The United Nations has called for an end to the "senseless loss of life" in Iraq as the death toll from anti-government protests nears 100.
Demonstrators say they are taking a stand against unemployment, poor public services and corruption in the country.
Jeanine Hennis-Plasschaert, head of the UN Assistance Mission for Iraq said: "Five days of deaths and injuries: this must stop."
She said those responsible for the loss of life should be brought to justice.
On Saturday, security forces broke up a mass rally in the east of Baghdad.
Five people are said to have died in the latest clashes in the capital. Security forces are again reported to have used live rounds and tear gas.
The Iraqi parliament's human rights commission said at least 99 people had died and nearly 4,000 had been wounded since protests began in the capital on Tuesday before spreading to the south of Iraq.
It is the deadliest unrest since so-called Islamic State was declared defeated in Iraq in 2017, reports the BBC.
It is seen as the first major challenge to Prime Minister Adel Abdel Mahdi's fragile government, nearly a year since he came to power.
The authorities have been trying to control the protests through curfews and a near-total internet blackout.
What's the latest?
The daytime curfew in Baghdad was lifted on Saturday, and smaller groups of protesters began to renew their action.
The city's Tahrir Square has been the focal point of protests, but it was blocked on Saturday, according to local news agencies.
An emergency session of parliament failed to go ahead on Saturday afternoon.
Several television stations were attacked, including the offices of the Saudi-owned Al-Arabiya news channel.
In Nasiriyah, demonstrators set fire to the headquarters of six different political parties.
The demonstrators do not appear to have any clear leadership at the moment, and their anger is increasingly radicalising their demands, says the BBC's Sebastian Usher.
What's been the reaction?
On Friday, Prime Minister Mahdi vowed to respond to protesters' concerns but warned there was no "magic solution" to Iraq's problems.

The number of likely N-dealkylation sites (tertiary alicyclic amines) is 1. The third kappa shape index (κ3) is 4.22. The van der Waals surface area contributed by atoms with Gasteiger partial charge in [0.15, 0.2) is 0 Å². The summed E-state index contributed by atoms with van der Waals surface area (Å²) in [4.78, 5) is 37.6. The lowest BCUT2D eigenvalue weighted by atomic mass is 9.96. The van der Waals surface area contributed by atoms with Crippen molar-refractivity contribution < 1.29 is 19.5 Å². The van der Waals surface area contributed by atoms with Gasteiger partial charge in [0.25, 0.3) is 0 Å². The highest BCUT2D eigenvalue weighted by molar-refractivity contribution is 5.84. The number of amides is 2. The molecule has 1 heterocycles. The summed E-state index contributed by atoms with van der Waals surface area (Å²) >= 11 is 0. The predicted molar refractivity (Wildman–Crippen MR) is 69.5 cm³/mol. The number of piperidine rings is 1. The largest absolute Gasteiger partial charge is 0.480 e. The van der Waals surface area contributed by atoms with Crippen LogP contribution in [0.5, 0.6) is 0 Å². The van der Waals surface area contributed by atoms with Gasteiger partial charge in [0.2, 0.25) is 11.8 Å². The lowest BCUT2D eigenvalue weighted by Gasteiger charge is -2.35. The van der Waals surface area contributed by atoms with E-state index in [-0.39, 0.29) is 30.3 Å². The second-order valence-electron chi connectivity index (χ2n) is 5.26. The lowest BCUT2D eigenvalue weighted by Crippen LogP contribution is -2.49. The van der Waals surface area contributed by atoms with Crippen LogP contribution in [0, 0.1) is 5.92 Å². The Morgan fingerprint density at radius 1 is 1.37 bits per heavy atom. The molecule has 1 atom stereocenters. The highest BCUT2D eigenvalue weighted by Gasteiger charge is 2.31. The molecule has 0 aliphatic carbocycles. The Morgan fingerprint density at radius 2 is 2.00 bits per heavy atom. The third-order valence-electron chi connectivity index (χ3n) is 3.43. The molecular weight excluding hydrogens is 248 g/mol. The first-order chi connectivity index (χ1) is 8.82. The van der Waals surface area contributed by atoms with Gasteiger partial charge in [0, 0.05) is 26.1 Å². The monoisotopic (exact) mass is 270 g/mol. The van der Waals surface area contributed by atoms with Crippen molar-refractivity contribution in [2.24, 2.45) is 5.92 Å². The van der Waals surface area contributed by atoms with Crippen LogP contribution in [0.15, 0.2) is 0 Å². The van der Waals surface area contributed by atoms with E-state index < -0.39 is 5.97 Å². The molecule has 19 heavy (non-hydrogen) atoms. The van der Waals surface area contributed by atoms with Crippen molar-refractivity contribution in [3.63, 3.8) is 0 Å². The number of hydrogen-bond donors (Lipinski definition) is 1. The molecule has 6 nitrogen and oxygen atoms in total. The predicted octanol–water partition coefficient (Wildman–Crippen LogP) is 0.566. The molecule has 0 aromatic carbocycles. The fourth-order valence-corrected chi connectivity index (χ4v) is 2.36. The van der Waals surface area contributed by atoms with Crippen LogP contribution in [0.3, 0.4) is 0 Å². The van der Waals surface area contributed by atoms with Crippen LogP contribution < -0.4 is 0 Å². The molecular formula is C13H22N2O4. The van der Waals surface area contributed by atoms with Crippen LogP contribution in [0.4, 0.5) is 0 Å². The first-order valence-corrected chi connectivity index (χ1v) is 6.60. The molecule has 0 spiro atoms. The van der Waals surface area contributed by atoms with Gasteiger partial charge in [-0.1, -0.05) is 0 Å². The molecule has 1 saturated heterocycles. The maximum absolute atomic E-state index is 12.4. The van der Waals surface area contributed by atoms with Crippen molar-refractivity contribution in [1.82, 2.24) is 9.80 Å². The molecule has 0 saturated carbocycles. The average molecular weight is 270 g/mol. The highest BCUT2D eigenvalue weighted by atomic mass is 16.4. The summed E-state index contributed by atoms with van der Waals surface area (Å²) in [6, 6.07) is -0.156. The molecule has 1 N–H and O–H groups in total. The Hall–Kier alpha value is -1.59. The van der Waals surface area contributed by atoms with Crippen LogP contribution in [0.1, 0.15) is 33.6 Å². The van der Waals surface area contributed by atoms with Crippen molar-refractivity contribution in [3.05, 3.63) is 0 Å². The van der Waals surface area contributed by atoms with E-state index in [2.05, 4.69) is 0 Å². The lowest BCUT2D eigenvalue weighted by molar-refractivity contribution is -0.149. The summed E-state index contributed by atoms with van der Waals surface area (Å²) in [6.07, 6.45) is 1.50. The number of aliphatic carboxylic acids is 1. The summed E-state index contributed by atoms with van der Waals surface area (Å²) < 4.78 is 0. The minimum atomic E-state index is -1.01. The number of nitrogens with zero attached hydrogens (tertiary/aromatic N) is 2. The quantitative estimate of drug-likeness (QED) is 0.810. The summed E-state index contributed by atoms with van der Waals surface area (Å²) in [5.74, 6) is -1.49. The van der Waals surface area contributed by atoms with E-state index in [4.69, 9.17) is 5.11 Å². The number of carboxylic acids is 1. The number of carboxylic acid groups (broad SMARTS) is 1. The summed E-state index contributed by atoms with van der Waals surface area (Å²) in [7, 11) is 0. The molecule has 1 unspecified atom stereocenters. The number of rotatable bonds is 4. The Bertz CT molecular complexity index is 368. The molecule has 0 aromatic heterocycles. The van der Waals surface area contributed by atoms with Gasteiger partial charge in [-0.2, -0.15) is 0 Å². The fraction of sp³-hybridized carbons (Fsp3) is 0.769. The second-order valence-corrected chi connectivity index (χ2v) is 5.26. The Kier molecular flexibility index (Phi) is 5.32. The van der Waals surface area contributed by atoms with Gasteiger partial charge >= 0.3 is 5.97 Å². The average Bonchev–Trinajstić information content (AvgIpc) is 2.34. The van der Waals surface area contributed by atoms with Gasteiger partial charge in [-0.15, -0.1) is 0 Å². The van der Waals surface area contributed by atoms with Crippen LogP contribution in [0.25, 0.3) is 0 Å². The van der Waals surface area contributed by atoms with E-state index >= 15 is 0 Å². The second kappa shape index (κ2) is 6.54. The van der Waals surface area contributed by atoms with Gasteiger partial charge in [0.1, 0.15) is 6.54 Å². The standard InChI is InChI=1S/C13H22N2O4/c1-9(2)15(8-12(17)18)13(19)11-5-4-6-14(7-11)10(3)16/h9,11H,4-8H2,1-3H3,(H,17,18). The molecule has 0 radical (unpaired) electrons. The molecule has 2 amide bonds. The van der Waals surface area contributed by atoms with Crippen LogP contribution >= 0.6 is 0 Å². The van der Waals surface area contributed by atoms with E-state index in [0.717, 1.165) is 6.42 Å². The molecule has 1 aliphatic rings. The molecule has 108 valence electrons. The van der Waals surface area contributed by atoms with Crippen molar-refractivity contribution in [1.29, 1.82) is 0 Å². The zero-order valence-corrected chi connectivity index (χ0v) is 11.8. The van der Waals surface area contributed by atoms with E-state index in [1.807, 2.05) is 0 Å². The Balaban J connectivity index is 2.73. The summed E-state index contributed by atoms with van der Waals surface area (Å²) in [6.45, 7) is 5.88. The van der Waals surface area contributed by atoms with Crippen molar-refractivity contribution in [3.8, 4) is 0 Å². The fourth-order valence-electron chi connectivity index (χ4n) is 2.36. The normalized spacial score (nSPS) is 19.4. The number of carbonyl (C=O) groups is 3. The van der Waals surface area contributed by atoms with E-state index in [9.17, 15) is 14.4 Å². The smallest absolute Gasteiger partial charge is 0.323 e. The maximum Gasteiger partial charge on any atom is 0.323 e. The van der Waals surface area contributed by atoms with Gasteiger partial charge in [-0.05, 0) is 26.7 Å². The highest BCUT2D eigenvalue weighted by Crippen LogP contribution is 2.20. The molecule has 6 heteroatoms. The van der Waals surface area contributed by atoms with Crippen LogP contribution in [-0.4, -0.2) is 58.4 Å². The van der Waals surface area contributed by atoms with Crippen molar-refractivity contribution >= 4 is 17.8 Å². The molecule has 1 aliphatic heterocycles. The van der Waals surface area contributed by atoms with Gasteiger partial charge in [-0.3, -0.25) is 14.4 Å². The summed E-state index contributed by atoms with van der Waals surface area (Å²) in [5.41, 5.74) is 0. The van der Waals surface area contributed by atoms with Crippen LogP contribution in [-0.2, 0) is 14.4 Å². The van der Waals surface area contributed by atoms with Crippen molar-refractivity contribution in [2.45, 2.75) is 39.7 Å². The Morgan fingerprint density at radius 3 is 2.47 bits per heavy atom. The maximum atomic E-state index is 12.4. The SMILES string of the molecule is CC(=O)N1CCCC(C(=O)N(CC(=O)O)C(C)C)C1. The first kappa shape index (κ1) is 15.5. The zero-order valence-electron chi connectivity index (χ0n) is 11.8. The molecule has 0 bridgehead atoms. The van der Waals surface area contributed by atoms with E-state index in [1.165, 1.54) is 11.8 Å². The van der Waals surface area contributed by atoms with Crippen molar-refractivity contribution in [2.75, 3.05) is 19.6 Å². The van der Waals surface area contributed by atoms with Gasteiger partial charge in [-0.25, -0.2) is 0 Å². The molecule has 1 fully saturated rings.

He said he had given his full backing to security forces, insisting they were abiding by "international standards" in dealing with protesters.
Iraq's most senior Shia cleric, Ayatollah Ali al-Sistani, urged the government to respond to the demands for reform, saying it had "not answered the demands of the people to fight corruption or achieved anything on the ground".
The UN and US have expressed concern over the violence, and urged the Iraqi authorities to exercise restraint.
Why is this happening now?
Corruption, unemployment and poor public services are at the heart of the discontent faced by young Iraqis today. The unrest began spontaneously with no formal leadership in mostly Shia areas in the south, and quickly spread.
Iraq has the world's fourth-largest reserves of oil, but 22.5 per cent of its population of 40 million were living on less than $1.90 (£1.53) a day in 2014, according to the World Bank. One in six households has experienced some form of food insecurity.
The unemployment rate was 7.9 per cent last year, but among young people it was double that. And almost 17 per cent of the economically active population is underemployed.
The country is also struggling to recover after a brutal war against the Islamic State group, which seized control of large swathes of the north and west in 2014.
Living conditions remain dire in many conflict-affected areas, with insufficient services.
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